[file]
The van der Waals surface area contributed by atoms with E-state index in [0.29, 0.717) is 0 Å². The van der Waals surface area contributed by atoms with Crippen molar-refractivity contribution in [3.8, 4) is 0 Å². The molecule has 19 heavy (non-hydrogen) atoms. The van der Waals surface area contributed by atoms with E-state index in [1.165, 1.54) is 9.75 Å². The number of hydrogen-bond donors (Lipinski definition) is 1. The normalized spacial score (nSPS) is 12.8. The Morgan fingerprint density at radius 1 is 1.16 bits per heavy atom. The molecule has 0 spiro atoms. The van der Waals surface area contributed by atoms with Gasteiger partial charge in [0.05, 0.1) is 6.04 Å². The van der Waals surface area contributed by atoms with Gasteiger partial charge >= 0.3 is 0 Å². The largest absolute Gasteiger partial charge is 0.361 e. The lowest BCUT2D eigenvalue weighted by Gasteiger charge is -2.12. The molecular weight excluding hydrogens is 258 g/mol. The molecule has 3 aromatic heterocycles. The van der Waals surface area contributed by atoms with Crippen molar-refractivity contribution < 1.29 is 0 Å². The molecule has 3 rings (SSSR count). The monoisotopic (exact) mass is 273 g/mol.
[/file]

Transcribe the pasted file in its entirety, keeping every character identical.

The van der Waals surface area contributed by atoms with E-state index in [0.29, 0.717) is 0 Å². The van der Waals surface area contributed by atoms with Crippen molar-refractivity contribution in [3.8, 4) is 0 Å². The molecule has 19 heavy (non-hydrogen) atoms. The van der Waals surface area contributed by atoms with E-state index in [1.165, 1.54) is 9.75 Å². The number of hydrogen-bond donors (Lipinski definition) is 1. The normalized spacial score (nSPS) is 12.8. The Morgan fingerprint density at radius 1 is 1.16 bits per heavy atom. The molecule has 0 spiro atoms. The van der Waals surface area contributed by atoms with Gasteiger partial charge in [0.05, 0.1) is 6.04 Å². The van der Waals surface area contributed by atoms with Gasteiger partial charge >= 0.3 is 0 Å². The largest absolute Gasteiger partial charge is 0.361 e. The lowest BCUT2D eigenvalue weighted by Gasteiger charge is -2.12. The molecular weight excluding hydrogens is 258 g/mol. The molecule has 3 aromatic heterocycles. The van der Waals surface area contributed by atoms with Crippen molar-refractivity contribution < 1.29 is 0 Å². The molecule has 3 rings (SSSR count). The monoisotopic (exact) mass is 273 g/mol.